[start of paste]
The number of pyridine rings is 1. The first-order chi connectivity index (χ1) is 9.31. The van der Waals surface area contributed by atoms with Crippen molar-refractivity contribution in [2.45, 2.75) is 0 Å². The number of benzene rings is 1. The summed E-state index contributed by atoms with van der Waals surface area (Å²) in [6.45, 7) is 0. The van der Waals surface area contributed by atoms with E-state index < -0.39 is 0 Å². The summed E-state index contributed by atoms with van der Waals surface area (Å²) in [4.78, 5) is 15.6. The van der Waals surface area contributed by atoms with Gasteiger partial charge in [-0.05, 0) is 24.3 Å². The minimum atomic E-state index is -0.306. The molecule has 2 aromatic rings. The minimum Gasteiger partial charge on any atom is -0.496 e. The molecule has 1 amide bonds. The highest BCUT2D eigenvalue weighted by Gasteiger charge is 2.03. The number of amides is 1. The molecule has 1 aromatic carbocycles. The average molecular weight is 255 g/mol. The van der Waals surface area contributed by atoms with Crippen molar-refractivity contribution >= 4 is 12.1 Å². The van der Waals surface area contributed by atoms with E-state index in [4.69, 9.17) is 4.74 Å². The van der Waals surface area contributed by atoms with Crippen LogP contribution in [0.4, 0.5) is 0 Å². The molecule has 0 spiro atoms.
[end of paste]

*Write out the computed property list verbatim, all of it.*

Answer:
The number of pyridine rings is 1. The first-order chi connectivity index (χ1) is 9.31. The van der Waals surface area contributed by atoms with Crippen molar-refractivity contribution in [2.45, 2.75) is 0 Å². The number of benzene rings is 1. The summed E-state index contributed by atoms with van der Waals surface area (Å²) in [6.45, 7) is 0. The van der Waals surface area contributed by atoms with E-state index < -0.39 is 0 Å². The summed E-state index contributed by atoms with van der Waals surface area (Å²) in [4.78, 5) is 15.6. The van der Waals surface area contributed by atoms with Gasteiger partial charge in [-0.05, 0) is 24.3 Å². The minimum atomic E-state index is -0.306. The molecule has 2 aromatic rings. The minimum Gasteiger partial charge on any atom is -0.496 e. The molecule has 1 amide bonds. The highest BCUT2D eigenvalue weighted by Gasteiger charge is 2.03. The number of amides is 1. The molecule has 1 aromatic carbocycles. The average molecular weight is 255 g/mol. The van der Waals surface area contributed by atoms with Crippen molar-refractivity contribution >= 4 is 12.1 Å². The van der Waals surface area contributed by atoms with E-state index in [4.69, 9.17) is 4.74 Å². The van der Waals surface area contributed by atoms with Crippen LogP contribution in [0.4, 0.5) is 0 Å². The molecule has 0 spiro atoms.